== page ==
In the forest, there is a bear only children can see. If you can escape the forest after spending one day with that bear, you can become whatever you desire. A girl sets foot into the dense forest of legend and what she encounters there was…
This manga is simple, nothing extraordinary (don't expect a deep or crying story) , but yet the story is beautiful. It's a little bit mysterious due to the few dialogues and the sceneries, and talks about a man who ran way of his life in the city to live in the forest with a bear.
The art style is very unique. Well, it may look kinda lazy or "unfinished", but I think that's what make it beautiful and different.
I would recommend it to anyone who wants to pass time and read a short and unique manga, without many dialogues, but yet pleasant to read.
The synopsis above is quite misleading. Reading it, you might think the focus of this story is some kind of magical bear, or forest, or the aforementioned girl...but you'd be mistaken. In fact, the Japanese title translates to something like, "Escaping Man" -- and that's what this manga's basically about: a man who "escaped", his reason for doing so, and what happens when that reason no longer exists.
Since it was serialized in "Manga Erotics F", I expected to see something naughty but the closest this manga ever came to that was just an implied sex scene. This doesn't affect my evaluation of it in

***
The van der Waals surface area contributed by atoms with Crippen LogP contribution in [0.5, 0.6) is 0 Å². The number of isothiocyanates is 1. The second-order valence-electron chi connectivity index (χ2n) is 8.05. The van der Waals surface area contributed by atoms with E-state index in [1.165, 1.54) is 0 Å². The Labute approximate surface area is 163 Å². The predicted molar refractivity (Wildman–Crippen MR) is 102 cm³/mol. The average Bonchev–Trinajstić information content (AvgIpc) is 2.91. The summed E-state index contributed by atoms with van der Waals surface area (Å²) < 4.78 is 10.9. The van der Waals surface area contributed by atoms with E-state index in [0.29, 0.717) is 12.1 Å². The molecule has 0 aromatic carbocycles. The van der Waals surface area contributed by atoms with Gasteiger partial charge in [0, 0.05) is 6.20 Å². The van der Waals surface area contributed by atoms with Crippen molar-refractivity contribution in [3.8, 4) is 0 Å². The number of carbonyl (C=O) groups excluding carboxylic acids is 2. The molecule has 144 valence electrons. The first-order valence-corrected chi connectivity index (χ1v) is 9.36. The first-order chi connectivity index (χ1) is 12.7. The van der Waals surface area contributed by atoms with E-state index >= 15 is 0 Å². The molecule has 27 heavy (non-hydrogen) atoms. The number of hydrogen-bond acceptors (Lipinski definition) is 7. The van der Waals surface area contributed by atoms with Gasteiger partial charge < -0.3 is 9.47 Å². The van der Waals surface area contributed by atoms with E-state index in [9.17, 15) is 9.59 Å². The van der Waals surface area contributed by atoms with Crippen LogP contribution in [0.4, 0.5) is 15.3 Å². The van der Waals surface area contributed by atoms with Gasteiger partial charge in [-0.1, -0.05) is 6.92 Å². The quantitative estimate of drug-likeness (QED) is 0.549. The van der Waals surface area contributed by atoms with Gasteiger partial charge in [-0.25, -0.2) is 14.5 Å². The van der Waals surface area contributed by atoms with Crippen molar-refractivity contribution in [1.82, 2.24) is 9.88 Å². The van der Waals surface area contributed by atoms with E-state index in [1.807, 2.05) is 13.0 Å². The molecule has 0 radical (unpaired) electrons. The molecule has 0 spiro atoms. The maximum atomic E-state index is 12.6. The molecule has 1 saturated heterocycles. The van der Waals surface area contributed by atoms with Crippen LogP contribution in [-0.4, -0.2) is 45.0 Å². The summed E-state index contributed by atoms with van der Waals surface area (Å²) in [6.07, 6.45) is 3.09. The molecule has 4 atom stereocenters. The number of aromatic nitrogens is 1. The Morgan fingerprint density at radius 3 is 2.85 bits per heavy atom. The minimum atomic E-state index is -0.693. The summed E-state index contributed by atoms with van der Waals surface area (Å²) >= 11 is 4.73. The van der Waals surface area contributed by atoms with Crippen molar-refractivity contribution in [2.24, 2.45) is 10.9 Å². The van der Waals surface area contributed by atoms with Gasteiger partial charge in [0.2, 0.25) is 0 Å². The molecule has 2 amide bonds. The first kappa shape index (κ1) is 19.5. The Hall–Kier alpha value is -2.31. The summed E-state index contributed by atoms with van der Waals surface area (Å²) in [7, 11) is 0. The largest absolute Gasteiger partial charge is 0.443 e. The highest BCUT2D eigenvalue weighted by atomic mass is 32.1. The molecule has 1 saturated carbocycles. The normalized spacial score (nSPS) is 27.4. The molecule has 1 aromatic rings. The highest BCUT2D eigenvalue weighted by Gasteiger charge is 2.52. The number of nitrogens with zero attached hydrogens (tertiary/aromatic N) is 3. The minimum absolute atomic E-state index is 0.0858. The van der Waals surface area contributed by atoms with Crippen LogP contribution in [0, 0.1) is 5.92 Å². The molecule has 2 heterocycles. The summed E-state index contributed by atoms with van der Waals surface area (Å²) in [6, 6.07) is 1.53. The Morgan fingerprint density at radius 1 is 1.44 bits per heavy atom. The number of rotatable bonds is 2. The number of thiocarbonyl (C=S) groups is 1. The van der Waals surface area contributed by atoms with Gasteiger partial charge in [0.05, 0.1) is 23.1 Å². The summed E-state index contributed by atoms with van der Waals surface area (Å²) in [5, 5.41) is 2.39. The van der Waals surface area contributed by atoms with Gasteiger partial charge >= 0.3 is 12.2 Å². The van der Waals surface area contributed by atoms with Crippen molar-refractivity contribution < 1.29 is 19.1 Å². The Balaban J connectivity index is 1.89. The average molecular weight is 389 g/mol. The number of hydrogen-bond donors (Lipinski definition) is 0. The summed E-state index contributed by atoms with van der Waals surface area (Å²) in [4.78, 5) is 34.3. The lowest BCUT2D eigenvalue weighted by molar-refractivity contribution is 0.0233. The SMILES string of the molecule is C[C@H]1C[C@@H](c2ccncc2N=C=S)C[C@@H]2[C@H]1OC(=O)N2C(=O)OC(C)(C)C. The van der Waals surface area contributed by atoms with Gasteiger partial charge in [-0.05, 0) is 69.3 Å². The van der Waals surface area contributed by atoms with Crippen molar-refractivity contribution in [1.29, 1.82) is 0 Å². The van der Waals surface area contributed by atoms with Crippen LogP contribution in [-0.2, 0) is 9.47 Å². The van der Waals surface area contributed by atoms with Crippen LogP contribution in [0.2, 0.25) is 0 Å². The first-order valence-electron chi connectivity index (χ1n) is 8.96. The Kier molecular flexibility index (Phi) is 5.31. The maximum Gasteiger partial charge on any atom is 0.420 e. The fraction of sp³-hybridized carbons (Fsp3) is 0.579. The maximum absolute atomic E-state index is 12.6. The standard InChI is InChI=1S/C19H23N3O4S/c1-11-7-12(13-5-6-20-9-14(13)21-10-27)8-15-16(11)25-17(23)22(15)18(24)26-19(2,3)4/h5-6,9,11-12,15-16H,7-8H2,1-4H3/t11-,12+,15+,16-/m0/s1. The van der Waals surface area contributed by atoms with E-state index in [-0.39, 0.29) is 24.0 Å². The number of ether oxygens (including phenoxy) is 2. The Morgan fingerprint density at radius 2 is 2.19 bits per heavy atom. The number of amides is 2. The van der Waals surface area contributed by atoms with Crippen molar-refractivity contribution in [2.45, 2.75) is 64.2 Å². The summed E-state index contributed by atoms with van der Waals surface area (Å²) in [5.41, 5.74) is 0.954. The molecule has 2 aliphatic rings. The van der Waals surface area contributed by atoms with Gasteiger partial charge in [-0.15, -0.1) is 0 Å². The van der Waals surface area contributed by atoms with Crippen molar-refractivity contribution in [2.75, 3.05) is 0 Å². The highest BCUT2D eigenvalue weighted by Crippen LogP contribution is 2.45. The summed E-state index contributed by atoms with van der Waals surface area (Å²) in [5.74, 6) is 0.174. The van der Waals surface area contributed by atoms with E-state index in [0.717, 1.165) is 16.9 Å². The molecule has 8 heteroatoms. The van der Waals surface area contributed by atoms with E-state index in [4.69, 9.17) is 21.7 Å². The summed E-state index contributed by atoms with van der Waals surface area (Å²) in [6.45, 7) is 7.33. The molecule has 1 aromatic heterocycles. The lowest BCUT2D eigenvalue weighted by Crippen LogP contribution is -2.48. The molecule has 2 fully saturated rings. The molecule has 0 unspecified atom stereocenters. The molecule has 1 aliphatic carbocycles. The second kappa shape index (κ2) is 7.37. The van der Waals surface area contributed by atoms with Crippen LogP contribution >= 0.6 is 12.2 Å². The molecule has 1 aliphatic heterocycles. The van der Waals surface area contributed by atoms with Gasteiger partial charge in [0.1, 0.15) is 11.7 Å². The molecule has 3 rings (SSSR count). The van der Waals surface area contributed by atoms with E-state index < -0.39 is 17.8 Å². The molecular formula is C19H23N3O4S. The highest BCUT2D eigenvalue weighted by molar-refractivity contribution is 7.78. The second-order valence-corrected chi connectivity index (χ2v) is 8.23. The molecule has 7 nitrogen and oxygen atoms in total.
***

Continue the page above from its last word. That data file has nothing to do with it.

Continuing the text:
any way (OF COURSE), but I thought I should just mention that, for the benefit of any *cough* pervs *cough* out there.
The plot and characters are fairly simple, and the main draw for me was the art--it too is simple, but effective, and reminds me a little of Quentin Blake's sketchy, raw style in those old Roald Dahl books you used to read as a child (you know who/what I'm talking about right?), except with slightly tighter lines. Unlike a lot of self-taught mangaka out there, Natsume Ono can draw--she probably went to art school or something. I mean, just look at how she does the bear; it's not hyper-realistic or anything, but at least it's unmistakably bear-ish-esque...which is more than I can say for most of us, when trying to draw the same (go ahead and try it yourself--and NO, teddy bears DON'T count.)
There isn't much dialogue, which is how I think a comic should ideally be done -- let the pictures tell the story, otherwise we might as well read a book amiright? NIGERU OTOKO does a fairly decent job of that.
Bottom-line: it's an okay read, something mildly pleasant with which to pass the time.